State of Texas, County of Kendall No. 16
I, Emma Schuetz, of Kendall County, Texas, am 50 years of age; Color White, Race American Occupation Housewife
Residence no. Kendalia, Voting Precinct No. 3, P.O. Address Kendalia, Have lived at said place 9 years.
Signed Emma Schuetz
Sworn to and subscribed before me this day 5 day of July 1918
Joe Saunders, Tax Collector, Kendall County
I, Joe Saunders, Tax Collector aforesaid, hereby certify that the foregoing registrant personally signed and swore to the facts set out in the above receipt before me, showing her to be a qualified voter in primary election in said county, state and precinct for the year 1918.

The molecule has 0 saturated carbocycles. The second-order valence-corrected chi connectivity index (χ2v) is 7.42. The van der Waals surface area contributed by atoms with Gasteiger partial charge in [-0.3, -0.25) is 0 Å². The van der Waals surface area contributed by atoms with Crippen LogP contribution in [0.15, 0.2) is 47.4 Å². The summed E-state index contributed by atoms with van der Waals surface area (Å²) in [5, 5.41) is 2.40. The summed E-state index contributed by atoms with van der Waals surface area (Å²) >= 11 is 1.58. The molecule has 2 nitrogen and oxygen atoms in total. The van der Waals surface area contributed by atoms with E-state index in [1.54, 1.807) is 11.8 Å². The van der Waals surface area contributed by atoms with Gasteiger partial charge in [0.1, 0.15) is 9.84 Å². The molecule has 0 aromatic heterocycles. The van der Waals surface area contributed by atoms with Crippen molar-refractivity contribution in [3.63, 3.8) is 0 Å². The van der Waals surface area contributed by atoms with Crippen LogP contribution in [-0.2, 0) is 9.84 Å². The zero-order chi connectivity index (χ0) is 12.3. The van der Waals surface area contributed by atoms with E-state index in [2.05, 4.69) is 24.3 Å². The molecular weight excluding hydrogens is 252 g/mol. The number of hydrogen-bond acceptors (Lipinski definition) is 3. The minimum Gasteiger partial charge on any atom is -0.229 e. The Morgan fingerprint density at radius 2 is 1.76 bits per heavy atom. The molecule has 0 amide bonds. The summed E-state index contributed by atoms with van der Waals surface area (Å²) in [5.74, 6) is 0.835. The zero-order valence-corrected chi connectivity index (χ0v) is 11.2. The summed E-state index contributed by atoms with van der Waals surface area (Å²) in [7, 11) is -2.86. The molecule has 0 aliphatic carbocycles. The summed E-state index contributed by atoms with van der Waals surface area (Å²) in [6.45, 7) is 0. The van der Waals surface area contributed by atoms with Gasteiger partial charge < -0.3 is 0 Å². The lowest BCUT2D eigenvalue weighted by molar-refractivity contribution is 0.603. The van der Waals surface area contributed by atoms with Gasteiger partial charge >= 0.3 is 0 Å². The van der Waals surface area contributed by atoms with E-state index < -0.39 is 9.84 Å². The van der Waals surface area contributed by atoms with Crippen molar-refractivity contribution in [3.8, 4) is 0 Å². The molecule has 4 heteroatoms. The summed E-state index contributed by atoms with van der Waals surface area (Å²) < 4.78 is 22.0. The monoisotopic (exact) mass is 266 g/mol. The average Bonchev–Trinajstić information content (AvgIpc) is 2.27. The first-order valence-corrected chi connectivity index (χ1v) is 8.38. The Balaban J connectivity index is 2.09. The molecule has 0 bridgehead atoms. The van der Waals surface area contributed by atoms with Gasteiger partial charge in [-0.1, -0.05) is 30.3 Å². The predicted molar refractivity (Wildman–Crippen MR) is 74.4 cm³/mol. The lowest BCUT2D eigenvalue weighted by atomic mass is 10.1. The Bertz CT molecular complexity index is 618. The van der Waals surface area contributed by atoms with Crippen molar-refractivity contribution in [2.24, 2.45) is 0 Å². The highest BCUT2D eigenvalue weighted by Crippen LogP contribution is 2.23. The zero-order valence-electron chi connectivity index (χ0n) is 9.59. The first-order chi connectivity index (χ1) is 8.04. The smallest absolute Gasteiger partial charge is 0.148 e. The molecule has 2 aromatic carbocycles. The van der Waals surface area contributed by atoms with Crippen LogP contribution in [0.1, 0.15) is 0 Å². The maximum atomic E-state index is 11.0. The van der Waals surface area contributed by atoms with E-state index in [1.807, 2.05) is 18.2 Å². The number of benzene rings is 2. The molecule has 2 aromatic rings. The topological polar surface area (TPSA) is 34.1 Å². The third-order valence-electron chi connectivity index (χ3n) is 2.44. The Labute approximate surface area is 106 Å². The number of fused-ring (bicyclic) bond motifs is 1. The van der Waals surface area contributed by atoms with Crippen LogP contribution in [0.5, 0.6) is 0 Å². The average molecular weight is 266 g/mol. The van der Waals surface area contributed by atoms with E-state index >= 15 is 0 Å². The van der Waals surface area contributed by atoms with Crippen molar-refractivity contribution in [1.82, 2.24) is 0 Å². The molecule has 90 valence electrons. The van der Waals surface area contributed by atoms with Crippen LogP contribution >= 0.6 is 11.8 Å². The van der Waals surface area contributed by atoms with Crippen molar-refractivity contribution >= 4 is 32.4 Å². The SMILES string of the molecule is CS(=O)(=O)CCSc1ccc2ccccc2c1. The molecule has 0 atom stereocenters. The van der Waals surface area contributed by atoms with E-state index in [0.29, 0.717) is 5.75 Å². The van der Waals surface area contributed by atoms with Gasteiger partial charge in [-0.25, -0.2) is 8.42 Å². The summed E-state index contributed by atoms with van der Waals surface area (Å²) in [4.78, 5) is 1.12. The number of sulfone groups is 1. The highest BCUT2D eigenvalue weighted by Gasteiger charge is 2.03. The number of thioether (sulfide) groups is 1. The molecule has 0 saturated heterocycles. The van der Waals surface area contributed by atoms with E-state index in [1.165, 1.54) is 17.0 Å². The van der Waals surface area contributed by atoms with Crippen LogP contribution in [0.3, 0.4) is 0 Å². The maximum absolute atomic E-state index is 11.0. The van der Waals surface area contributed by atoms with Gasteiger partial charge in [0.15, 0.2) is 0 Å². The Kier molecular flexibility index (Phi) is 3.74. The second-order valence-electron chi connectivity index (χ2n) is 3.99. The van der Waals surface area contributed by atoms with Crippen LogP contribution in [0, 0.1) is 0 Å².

Joe Saunders, Tax Collector, Kendall County
A. Elizabeth Taylor, “WOMAN SUFFRAGE,” Handbook of Texas Online (http://www.tshaonline.org/handbook/online/articles/viw01), accessed March 05, 2014. Uploaded on August 31, 2010. Published by the Texas State Historical Association.
“Emma Schuetz” Kendall County Texas Voter Registration Receipt. No. 16, 5 July 1918.
Paul Jones “Pop” Richardson, Deputy, Sidney Edge, Sheriff, Ernst Nagel, Deputy
Picture taken in front of the Kendall County Jail
Kendall County Sheriff Department circa 1940s